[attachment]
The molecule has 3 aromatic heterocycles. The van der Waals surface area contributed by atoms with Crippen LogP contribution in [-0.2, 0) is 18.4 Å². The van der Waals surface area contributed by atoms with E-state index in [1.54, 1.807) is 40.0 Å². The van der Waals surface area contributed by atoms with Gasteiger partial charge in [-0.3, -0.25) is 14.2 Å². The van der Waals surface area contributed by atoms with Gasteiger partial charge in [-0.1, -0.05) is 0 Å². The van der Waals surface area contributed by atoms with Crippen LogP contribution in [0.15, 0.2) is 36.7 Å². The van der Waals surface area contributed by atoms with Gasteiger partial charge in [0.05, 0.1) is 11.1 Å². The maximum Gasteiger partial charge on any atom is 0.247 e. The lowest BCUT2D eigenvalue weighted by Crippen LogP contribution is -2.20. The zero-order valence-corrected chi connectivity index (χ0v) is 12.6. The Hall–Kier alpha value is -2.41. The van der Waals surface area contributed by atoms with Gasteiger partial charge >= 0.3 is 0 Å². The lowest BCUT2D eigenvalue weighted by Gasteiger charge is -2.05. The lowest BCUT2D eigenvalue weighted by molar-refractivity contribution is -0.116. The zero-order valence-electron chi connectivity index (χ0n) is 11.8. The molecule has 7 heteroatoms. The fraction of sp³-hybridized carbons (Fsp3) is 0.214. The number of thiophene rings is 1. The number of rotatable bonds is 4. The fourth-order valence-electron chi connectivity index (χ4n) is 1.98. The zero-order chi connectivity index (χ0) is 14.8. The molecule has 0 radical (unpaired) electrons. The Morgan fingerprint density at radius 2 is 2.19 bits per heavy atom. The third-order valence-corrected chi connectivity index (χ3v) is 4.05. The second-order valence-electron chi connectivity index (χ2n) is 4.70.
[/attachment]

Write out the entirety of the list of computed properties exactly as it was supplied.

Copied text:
The molecule has 3 aromatic heterocycles. The van der Waals surface area contributed by atoms with Crippen LogP contribution in [-0.2, 0) is 18.4 Å². The van der Waals surface area contributed by atoms with E-state index in [1.54, 1.807) is 40.0 Å². The van der Waals surface area contributed by atoms with Gasteiger partial charge in [-0.3, -0.25) is 14.2 Å². The van der Waals surface area contributed by atoms with Gasteiger partial charge in [-0.1, -0.05) is 0 Å². The van der Waals surface area contributed by atoms with Crippen LogP contribution in [0.15, 0.2) is 36.7 Å². The van der Waals surface area contributed by atoms with Gasteiger partial charge in [0.05, 0.1) is 11.1 Å². The maximum Gasteiger partial charge on any atom is 0.247 e. The lowest BCUT2D eigenvalue weighted by Crippen LogP contribution is -2.20. The zero-order valence-corrected chi connectivity index (χ0v) is 12.6. The Hall–Kier alpha value is -2.41. The van der Waals surface area contributed by atoms with Gasteiger partial charge >= 0.3 is 0 Å². The lowest BCUT2D eigenvalue weighted by Gasteiger charge is -2.05. The lowest BCUT2D eigenvalue weighted by molar-refractivity contribution is -0.116. The zero-order valence-electron chi connectivity index (χ0n) is 11.8. The molecule has 7 heteroatoms. The fraction of sp³-hybridized carbons (Fsp3) is 0.214. The number of thiophene rings is 1. The number of rotatable bonds is 4. The fourth-order valence-electron chi connectivity index (χ4n) is 1.98. The zero-order chi connectivity index (χ0) is 14.8. The molecule has 0 radical (unpaired) electrons. The Morgan fingerprint density at radius 2 is 2.19 bits per heavy atom. The third-order valence-corrected chi connectivity index (χ3v) is 4.05. The second-order valence-electron chi connectivity index (χ2n) is 4.70.